Viewed from this perspective, the migration crisis of 2015 matters much less to Sweden. Across Western democracies, the actual number of immigrants in a country seems to play a minor role in determining popular attitudes toward immigration. Hungary has almost no immigrants at all yet has elected and reelected the anti-immigrant populist Viktor Orban as prime minister. The United States has a long history of large-scale immigration, a sizable population of recent immigrants, and generally positive public attitudes toward them, yet it elected President Donald Trump in 2016 on a nativist platform. Sweden has indeed rapidly changed from being a relatively homogeneous society to a very diverse one, but according to most basic metrics of societal well-being, such as its above-OECD-average GDP growth and top-ten place in the World Happiness Index, it is still doing quite well. And yet the Sweden Democrats have found a constituency—about one-fifth of the population.
Practically all Western countries now have some 20-odd percent of the voting population who, for one reason or another, don’t like immigrants.
Sunday’s result will almost certainly make it hard to form a government. Sweden’s old left-right bloc system has become untenable, leaving the country with three options: the German, the Danish, and the U.S. models.
The German model, based on the German Christian Democrats’ repeated grand coalitions with the Social Democrats, would call for a broad left-right coalition in which Sweden’s Social Democrats partner with the Moderates, alongside smaller centrist parties such as the Liberals, the Greens, the Christian Democrats, and the Center Party. This would create a viable centrist government but would also open up room for opposition parties to grow on the coalition’s flanks: the Left Party to the left and the Sweden Democrats to the nationalist right.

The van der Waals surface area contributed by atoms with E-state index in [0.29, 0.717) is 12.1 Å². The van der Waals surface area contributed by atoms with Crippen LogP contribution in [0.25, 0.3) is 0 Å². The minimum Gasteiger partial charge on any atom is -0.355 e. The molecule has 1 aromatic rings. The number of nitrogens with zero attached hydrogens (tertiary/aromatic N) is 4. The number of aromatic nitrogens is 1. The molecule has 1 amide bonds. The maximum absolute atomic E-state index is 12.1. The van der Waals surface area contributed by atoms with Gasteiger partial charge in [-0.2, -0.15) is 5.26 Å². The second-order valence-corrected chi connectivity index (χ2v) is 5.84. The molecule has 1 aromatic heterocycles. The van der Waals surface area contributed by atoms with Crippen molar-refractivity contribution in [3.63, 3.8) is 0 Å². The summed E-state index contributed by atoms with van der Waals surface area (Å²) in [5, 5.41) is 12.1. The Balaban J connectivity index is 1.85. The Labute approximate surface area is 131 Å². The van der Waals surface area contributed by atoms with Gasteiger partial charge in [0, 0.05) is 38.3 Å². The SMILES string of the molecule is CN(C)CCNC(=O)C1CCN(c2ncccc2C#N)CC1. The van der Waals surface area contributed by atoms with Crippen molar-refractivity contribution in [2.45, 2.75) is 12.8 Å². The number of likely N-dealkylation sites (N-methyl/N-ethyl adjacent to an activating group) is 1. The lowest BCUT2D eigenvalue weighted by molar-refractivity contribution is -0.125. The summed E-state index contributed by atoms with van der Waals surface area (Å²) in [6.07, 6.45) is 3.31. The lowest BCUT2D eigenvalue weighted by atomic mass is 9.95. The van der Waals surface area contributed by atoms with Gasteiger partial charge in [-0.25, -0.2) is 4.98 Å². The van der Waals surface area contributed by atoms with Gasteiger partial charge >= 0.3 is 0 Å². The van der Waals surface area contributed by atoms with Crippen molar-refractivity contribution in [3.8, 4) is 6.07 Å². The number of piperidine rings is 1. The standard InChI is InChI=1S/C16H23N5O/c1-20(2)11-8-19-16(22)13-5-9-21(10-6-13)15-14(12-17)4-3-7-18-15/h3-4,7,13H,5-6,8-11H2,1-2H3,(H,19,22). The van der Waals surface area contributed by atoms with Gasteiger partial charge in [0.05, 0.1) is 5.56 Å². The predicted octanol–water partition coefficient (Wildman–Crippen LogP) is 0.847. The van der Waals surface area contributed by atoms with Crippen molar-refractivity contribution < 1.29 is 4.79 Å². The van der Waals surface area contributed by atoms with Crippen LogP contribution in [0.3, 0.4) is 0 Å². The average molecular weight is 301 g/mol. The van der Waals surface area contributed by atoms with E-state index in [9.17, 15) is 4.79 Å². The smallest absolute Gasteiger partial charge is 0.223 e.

In the Danish model, based on the center-right Venstre’s de facto coalition with the right-wing populist Danish People’s Party, a conservative bloc led by the Moderates would form a government with the help of the Sweden Democrats. This would polarize Swedish politics along a renewed left-right axis, with nationalism becoming the ideological base of the right. This result seems unlikely for now, since all center-right parties have said they won’t negotiate with the Sweden Democrats, but they could change their minds as negotiations drag on.
In the U.S. model, the Social Democrats would try to splinter the center-right bloc, prying away the smaller, more centrist parties, similar to how the Democrats have tried to pry away moderate, center-right Republican voters since 2016. This would leave Sweden with a broad center-left bloc facing off against a clearly conservative, nationalist bloc.
Even if the Sweden Democrats do enter a coalition, any government will almost certainly leave the major elements of Swedish policy intact—especially when it comes to the economy and national security. The EU, Sweden’s independent central bank, the country’s export-driven industrial base, and its close cooperation with NATO all stand as virtual guarantees of that. But the more identity-driven aspects of politics—culture, law and order, media, and especially migration—could be in for changes, at least in the long term. Since 2015, Sweden has already changed rapidly, from promoting one of the EU’s most open immigration policies to embracing one of its most restrictive. Sunday's elections brought long-simmering conflicts over identity to the surface, and with so much uncertainty in the air, Sweden—a country that once pioneered the creation of the welfare state—might once again become a pioneer, this time for something radically different.